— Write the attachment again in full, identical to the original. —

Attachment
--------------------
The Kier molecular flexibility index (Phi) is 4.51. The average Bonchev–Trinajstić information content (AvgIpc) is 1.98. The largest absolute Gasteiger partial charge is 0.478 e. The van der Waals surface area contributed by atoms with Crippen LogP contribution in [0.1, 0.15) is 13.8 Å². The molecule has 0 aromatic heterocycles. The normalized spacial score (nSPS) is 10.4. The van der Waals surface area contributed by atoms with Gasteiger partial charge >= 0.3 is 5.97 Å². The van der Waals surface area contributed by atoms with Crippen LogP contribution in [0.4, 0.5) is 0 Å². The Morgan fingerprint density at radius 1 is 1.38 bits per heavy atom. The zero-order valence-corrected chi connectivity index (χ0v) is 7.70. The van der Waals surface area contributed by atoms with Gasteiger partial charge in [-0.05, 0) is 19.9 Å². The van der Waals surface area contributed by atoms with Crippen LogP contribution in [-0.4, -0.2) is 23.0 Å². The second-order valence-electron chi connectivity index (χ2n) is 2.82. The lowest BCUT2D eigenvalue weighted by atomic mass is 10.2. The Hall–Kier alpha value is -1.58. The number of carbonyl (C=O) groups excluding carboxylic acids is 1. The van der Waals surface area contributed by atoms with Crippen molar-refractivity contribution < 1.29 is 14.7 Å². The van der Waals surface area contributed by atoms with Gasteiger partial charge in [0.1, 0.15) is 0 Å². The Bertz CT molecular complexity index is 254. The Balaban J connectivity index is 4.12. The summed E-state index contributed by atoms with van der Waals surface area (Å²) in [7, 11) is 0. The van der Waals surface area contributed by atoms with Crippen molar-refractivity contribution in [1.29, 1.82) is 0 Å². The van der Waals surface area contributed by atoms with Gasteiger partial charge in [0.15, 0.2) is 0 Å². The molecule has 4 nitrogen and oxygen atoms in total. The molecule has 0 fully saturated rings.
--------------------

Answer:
The Kier molecular flexibility index (Phi) is 4.51. The average Bonchev–Trinajstić information content (AvgIpc) is 1.98. The largest absolute Gasteiger partial charge is 0.478 e. The van der Waals surface area contributed by atoms with Crippen LogP contribution in [0.1, 0.15) is 13.8 Å². The molecule has 0 aromatic heterocycles. The normalized spacial score (nSPS) is 10.4. The van der Waals surface area contributed by atoms with Gasteiger partial charge >= 0.3 is 5.97 Å². The van der Waals surface area contributed by atoms with Crippen LogP contribution in [0.4, 0.5) is 0 Å². The Morgan fingerprint density at radius 1 is 1.38 bits per heavy atom. The zero-order valence-corrected chi connectivity index (χ0v) is 7.70. The van der Waals surface area contributed by atoms with Gasteiger partial charge in [-0.05, 0) is 19.9 Å². The van der Waals surface area contributed by atoms with Crippen LogP contribution in [-0.4, -0.2) is 23.0 Å². The second-order valence-electron chi connectivity index (χ2n) is 2.82. The lowest BCUT2D eigenvalue weighted by atomic mass is 10.2. The Hall–Kier alpha value is -1.58. The number of carbonyl (C=O) groups excluding carboxylic acids is 1. The van der Waals surface area contributed by atoms with Crippen molar-refractivity contribution < 1.29 is 14.7 Å². The van der Waals surface area contributed by atoms with Gasteiger partial charge in [0.1, 0.15) is 0 Å². The Bertz CT molecular complexity index is 254. The Balaban J connectivity index is 4.12. The summed E-state index contributed by atoms with van der Waals surface area (Å²) in [7, 11) is 0. The van der Waals surface area contributed by atoms with Crippen molar-refractivity contribution in [1.29, 1.82) is 0 Å². The van der Waals surface area contributed by atoms with Gasteiger partial charge in [0.15, 0.2) is 0 Å². The molecule has 4 nitrogen and oxygen atoms in total. The molecule has 0 fully saturated rings.